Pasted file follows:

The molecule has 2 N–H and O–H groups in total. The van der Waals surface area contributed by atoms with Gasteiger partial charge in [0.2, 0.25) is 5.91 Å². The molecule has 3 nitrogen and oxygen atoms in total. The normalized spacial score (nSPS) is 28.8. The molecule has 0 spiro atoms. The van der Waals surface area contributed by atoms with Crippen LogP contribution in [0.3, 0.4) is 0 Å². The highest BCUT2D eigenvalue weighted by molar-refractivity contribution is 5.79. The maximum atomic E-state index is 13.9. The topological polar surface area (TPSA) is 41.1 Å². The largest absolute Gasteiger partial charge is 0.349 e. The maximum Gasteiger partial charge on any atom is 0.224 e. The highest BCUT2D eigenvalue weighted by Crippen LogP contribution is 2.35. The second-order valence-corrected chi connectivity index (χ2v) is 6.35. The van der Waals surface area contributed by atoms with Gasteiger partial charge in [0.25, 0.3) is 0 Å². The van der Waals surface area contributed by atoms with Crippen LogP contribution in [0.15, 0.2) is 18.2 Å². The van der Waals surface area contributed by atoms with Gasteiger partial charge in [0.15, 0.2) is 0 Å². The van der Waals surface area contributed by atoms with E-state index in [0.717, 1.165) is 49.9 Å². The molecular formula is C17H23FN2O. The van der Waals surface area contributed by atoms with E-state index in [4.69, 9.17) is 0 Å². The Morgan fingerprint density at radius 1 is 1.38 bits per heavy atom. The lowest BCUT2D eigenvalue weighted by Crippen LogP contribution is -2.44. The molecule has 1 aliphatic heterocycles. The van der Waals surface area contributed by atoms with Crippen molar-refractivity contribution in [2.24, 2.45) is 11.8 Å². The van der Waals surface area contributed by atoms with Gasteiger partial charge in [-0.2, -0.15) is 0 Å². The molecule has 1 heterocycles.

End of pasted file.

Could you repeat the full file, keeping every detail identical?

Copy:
The molecule has 2 N–H and O–H groups in total. The van der Waals surface area contributed by atoms with Gasteiger partial charge in [0.2, 0.25) is 5.91 Å². The molecule has 3 nitrogen and oxygen atoms in total. The normalized spacial score (nSPS) is 28.8. The molecule has 0 spiro atoms. The van der Waals surface area contributed by atoms with Crippen LogP contribution in [0.3, 0.4) is 0 Å². The highest BCUT2D eigenvalue weighted by molar-refractivity contribution is 5.79. The maximum atomic E-state index is 13.9. The topological polar surface area (TPSA) is 41.1 Å². The largest absolute Gasteiger partial charge is 0.349 e. The maximum Gasteiger partial charge on any atom is 0.224 e. The highest BCUT2D eigenvalue weighted by Crippen LogP contribution is 2.35. The second-order valence-corrected chi connectivity index (χ2v) is 6.35. The van der Waals surface area contributed by atoms with Gasteiger partial charge in [0.25, 0.3) is 0 Å². The van der Waals surface area contributed by atoms with Crippen LogP contribution in [0.15, 0.2) is 18.2 Å². The van der Waals surface area contributed by atoms with Gasteiger partial charge in [0.15, 0.2) is 0 Å². The van der Waals surface area contributed by atoms with E-state index in [0.717, 1.165) is 49.9 Å². The molecular formula is C17H23FN2O. The van der Waals surface area contributed by atoms with E-state index in [4.69, 9.17) is 0 Å². The Morgan fingerprint density at radius 1 is 1.38 bits per heavy atom. The lowest BCUT2D eigenvalue weighted by Crippen LogP contribution is -2.44. The molecule has 1 aliphatic heterocycles. The van der Waals surface area contributed by atoms with Crippen molar-refractivity contribution in [2.24, 2.45) is 11.8 Å². The van der Waals surface area contributed by atoms with Gasteiger partial charge in [-0.2, -0.15) is 0 Å². The molecule has 1 heterocycles.